About Those Lakers Tickets...

A spokeswoman for the mayor says he "voluntarily initiated contact" for a possible review

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    NEWSLETTERS

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    Courtside seats at Lakers games have raised eyebrows of some people in Los Angeles.

    The Los Angeles Ethics Commission may review the  mayor's acceptance of dozens of free tickets to concerts and sporting events  since 2005 to make sure he did not violate rules for accepting gifts.      

    The Los Angeles Times reported late Tuesday night that Mayor Antonio Villaraigosa "voluntarily initiated contact" with the city Ethics Commission and City Attorney for a possible review, according to a spokeswoman for the mayor. 

    State and city laws require politicians to report gifts they receive,  and accept no more than $420 worth of gifts or tickets from any one source in a  year. But under state law, politicians are not required to report getting free  tickets to events where they have a "ceremonial" or official role, the Los  Angeles Times reported.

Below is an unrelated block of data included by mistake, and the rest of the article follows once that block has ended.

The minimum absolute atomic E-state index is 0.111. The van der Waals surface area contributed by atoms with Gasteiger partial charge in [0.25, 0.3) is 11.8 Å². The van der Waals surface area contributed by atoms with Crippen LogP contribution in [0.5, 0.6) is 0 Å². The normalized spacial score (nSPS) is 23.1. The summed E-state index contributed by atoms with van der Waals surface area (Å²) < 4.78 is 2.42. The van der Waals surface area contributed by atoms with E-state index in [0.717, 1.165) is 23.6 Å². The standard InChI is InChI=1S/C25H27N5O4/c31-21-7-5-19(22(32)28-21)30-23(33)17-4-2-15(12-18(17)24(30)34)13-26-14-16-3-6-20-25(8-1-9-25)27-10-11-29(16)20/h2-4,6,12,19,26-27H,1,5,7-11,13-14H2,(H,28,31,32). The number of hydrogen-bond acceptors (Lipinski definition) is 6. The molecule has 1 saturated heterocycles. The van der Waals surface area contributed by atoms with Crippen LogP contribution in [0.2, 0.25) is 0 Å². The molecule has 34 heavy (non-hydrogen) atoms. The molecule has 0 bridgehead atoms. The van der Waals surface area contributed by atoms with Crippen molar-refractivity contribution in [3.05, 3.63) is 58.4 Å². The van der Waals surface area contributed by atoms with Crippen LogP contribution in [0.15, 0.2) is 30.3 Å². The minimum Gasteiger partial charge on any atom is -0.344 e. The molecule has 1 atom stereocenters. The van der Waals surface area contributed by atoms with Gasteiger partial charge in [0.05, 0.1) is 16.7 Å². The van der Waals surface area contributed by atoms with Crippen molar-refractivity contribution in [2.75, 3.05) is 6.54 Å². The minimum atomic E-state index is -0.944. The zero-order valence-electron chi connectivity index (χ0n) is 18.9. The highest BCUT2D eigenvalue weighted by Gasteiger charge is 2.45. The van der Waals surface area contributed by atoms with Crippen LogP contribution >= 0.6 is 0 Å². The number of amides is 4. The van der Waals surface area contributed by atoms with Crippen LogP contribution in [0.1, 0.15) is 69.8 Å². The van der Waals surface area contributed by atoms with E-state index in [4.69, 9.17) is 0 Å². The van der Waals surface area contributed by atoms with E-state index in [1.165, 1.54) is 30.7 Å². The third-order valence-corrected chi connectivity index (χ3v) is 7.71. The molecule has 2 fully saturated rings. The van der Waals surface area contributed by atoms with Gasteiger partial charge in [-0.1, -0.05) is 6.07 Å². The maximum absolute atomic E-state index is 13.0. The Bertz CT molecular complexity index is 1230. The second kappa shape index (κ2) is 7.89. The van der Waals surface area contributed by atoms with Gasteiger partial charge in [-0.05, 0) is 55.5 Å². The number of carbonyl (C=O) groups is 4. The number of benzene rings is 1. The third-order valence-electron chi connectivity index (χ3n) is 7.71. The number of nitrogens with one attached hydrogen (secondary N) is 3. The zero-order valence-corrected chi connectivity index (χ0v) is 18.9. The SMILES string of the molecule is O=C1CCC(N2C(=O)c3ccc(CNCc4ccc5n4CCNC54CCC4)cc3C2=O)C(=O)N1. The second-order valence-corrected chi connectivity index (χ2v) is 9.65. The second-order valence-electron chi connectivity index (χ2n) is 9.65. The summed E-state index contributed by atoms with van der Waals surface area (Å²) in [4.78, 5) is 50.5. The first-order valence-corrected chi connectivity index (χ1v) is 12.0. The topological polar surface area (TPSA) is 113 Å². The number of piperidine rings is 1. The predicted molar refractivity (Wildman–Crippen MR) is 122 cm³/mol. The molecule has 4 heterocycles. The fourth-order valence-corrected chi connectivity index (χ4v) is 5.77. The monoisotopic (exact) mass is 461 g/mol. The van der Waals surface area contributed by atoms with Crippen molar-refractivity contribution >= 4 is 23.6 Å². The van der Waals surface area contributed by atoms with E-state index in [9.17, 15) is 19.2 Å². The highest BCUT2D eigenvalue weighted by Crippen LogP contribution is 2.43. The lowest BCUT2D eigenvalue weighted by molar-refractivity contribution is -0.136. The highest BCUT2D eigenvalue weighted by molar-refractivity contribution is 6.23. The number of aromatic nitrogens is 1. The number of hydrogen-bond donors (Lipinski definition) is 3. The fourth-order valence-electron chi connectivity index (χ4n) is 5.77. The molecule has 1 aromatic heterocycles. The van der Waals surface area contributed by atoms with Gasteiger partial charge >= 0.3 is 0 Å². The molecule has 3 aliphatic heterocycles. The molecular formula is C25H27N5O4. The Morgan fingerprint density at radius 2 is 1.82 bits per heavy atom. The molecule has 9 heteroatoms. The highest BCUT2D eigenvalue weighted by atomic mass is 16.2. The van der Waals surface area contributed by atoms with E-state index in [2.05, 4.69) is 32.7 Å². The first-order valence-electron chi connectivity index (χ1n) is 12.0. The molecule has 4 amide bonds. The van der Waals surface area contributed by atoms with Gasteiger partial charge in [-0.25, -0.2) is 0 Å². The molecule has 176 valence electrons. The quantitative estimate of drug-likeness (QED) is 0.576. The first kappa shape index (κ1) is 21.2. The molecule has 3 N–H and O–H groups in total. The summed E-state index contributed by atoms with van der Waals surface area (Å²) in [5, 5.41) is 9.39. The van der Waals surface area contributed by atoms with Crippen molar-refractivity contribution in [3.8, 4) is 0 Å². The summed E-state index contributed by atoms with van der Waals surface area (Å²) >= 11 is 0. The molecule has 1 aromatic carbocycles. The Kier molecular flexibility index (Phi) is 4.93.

Staffers in the mayor's office were working to document what Villaraigosa's  "official" or ceremonial role was at each of 81 events he was scheduled to  attend.

    In a televised interview in May after sitting courtside at a Lakers  game, where tickets generally run $3,100, the mayor acknowledged getting his  ticket for free but said he  performed an official duty. Over the past five years, Villaraigosa has attended 13 Lakers games,  often sitting courtside, and 12 Dodgers games. He's also attended the Academy  Awards, the Emmy Awards and Grammy Awards.

    Last week, KTTV FOX 11 News reported Villaraigosa had attended Lakers playoff games and sat in the front row with his girlfriend, KTLA general assignment reporter Lu Parker.  KTTV FOX 11 reported the mayor had not properly reported the free tickets.

    Villaraigosa maintained he did nothing wrong and that the free tickets feel under the banner of city mayoral duties.